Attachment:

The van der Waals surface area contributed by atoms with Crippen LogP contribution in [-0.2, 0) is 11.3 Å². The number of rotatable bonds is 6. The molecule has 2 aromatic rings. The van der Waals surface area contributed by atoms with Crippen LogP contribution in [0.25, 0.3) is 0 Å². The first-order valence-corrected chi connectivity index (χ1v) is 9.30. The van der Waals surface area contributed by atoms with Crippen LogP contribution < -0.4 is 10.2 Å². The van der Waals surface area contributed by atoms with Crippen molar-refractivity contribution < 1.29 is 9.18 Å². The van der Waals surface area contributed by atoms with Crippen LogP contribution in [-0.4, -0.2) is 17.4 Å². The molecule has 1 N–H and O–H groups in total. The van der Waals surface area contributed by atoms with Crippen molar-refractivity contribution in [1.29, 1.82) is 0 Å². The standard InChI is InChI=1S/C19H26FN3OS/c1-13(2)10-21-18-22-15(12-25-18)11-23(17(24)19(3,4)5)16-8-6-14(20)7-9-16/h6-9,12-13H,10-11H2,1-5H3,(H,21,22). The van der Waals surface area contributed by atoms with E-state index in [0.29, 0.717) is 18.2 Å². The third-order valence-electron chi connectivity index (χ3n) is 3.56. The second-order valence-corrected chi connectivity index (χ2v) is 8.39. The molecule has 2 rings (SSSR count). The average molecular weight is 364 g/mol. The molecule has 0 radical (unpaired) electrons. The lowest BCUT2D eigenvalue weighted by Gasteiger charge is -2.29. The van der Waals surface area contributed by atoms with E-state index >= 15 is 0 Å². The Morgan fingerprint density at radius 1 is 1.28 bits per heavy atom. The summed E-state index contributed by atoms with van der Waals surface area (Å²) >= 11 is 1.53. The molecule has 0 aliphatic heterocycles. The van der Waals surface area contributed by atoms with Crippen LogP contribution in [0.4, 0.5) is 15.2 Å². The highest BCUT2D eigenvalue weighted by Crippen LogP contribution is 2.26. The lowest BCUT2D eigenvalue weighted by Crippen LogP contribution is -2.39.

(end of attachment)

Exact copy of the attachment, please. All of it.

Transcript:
The van der Waals surface area contributed by atoms with Crippen LogP contribution in [-0.2, 0) is 11.3 Å². The number of rotatable bonds is 6. The molecule has 2 aromatic rings. The van der Waals surface area contributed by atoms with Crippen LogP contribution in [0.25, 0.3) is 0 Å². The first-order valence-corrected chi connectivity index (χ1v) is 9.30. The van der Waals surface area contributed by atoms with Crippen LogP contribution < -0.4 is 10.2 Å². The van der Waals surface area contributed by atoms with Crippen molar-refractivity contribution < 1.29 is 9.18 Å². The van der Waals surface area contributed by atoms with Crippen LogP contribution in [-0.4, -0.2) is 17.4 Å². The molecule has 1 N–H and O–H groups in total. The van der Waals surface area contributed by atoms with Crippen molar-refractivity contribution in [1.29, 1.82) is 0 Å². The standard InChI is InChI=1S/C19H26FN3OS/c1-13(2)10-21-18-22-15(12-25-18)11-23(17(24)19(3,4)5)16-8-6-14(20)7-9-16/h6-9,12-13H,10-11H2,1-5H3,(H,21,22). The van der Waals surface area contributed by atoms with E-state index in [0.29, 0.717) is 18.2 Å². The third-order valence-electron chi connectivity index (χ3n) is 3.56. The second-order valence-corrected chi connectivity index (χ2v) is 8.39. The molecule has 2 rings (SSSR count). The average molecular weight is 364 g/mol. The molecule has 0 radical (unpaired) electrons. The lowest BCUT2D eigenvalue weighted by Gasteiger charge is -2.29. The van der Waals surface area contributed by atoms with E-state index >= 15 is 0 Å². The Morgan fingerprint density at radius 1 is 1.28 bits per heavy atom. The summed E-state index contributed by atoms with van der Waals surface area (Å²) >= 11 is 1.53. The molecule has 0 aliphatic heterocycles. The van der Waals surface area contributed by atoms with Crippen LogP contribution in [0.4, 0.5) is 15.2 Å². The highest BCUT2D eigenvalue weighted by Crippen LogP contribution is 2.26. The lowest BCUT2D eigenvalue weighted by Crippen LogP contribution is -2.39.